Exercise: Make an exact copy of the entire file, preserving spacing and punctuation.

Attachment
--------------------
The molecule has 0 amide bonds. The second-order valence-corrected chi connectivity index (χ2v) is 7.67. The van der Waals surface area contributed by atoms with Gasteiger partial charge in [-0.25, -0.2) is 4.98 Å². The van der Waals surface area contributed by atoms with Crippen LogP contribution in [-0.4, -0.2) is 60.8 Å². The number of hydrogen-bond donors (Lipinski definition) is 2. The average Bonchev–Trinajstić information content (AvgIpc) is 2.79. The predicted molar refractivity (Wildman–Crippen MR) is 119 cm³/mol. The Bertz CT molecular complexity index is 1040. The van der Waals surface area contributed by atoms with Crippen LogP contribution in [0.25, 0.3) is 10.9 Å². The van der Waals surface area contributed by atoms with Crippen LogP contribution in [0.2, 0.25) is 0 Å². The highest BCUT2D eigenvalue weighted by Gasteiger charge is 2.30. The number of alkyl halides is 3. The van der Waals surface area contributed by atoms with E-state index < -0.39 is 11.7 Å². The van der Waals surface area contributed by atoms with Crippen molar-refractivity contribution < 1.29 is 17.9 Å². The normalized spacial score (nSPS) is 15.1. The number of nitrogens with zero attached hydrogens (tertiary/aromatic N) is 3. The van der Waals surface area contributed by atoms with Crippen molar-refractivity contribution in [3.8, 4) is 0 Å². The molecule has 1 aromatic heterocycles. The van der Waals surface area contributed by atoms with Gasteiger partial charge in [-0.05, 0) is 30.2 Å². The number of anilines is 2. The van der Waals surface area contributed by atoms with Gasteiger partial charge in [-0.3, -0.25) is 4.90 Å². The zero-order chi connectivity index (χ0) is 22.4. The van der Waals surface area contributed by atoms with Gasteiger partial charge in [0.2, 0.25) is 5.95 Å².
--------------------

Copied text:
The molecule has 0 amide bonds. The second-order valence-corrected chi connectivity index (χ2v) is 7.67. The van der Waals surface area contributed by atoms with Gasteiger partial charge in [-0.25, -0.2) is 4.98 Å². The van der Waals surface area contributed by atoms with Crippen LogP contribution in [-0.4, -0.2) is 60.8 Å². The number of hydrogen-bond donors (Lipinski definition) is 2. The average Bonchev–Trinajstić information content (AvgIpc) is 2.79. The predicted molar refractivity (Wildman–Crippen MR) is 119 cm³/mol. The Bertz CT molecular complexity index is 1040. The van der Waals surface area contributed by atoms with Crippen LogP contribution in [0.25, 0.3) is 10.9 Å². The van der Waals surface area contributed by atoms with Crippen LogP contribution in [0.2, 0.25) is 0 Å². The highest BCUT2D eigenvalue weighted by Gasteiger charge is 2.30. The number of alkyl halides is 3. The van der Waals surface area contributed by atoms with E-state index < -0.39 is 11.7 Å². The van der Waals surface area contributed by atoms with Crippen molar-refractivity contribution < 1.29 is 17.9 Å². The normalized spacial score (nSPS) is 15.1. The number of nitrogens with zero attached hydrogens (tertiary/aromatic N) is 3. The van der Waals surface area contributed by atoms with Crippen molar-refractivity contribution in [3.8, 4) is 0 Å². The molecule has 1 aromatic heterocycles. The van der Waals surface area contributed by atoms with Gasteiger partial charge in [-0.05, 0) is 30.2 Å². The number of anilines is 2. The van der Waals surface area contributed by atoms with Gasteiger partial charge in [-0.3, -0.25) is 4.90 Å². The zero-order chi connectivity index (χ0) is 22.4. The van der Waals surface area contributed by atoms with Gasteiger partial charge in [0.2, 0.25) is 5.95 Å².